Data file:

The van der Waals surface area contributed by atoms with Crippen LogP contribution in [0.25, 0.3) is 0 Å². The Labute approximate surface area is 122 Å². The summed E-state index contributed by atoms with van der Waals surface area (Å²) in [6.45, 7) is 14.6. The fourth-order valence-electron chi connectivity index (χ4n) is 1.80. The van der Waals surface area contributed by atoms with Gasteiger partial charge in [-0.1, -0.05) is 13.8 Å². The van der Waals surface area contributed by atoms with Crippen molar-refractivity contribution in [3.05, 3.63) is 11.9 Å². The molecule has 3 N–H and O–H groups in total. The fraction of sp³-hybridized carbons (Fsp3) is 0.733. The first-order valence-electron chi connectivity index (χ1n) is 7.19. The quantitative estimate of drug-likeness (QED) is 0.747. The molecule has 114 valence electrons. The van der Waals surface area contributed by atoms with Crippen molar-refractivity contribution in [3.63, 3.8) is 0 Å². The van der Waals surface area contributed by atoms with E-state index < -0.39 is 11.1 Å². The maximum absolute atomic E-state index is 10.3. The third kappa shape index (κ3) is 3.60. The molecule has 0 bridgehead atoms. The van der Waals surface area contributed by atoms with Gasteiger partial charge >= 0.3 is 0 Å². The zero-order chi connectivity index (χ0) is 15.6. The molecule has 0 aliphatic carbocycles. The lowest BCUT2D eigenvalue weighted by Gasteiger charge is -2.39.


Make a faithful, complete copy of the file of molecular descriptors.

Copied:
The van der Waals surface area contributed by atoms with Crippen LogP contribution in [0.25, 0.3) is 0 Å². The Labute approximate surface area is 122 Å². The summed E-state index contributed by atoms with van der Waals surface area (Å²) in [6.45, 7) is 14.6. The fourth-order valence-electron chi connectivity index (χ4n) is 1.80. The van der Waals surface area contributed by atoms with Gasteiger partial charge in [-0.1, -0.05) is 13.8 Å². The van der Waals surface area contributed by atoms with Crippen molar-refractivity contribution in [3.05, 3.63) is 11.9 Å². The molecule has 3 N–H and O–H groups in total. The fraction of sp³-hybridized carbons (Fsp3) is 0.733. The first-order valence-electron chi connectivity index (χ1n) is 7.19. The quantitative estimate of drug-likeness (QED) is 0.747. The molecule has 114 valence electrons. The van der Waals surface area contributed by atoms with Crippen molar-refractivity contribution in [3.63, 3.8) is 0 Å². The van der Waals surface area contributed by atoms with E-state index < -0.39 is 11.1 Å². The maximum absolute atomic E-state index is 10.3. The third kappa shape index (κ3) is 3.60. The molecule has 0 bridgehead atoms. The van der Waals surface area contributed by atoms with Gasteiger partial charge >= 0.3 is 0 Å². The zero-order chi connectivity index (χ0) is 15.6. The molecule has 0 aliphatic carbocycles. The lowest BCUT2D eigenvalue weighted by Gasteiger charge is -2.39.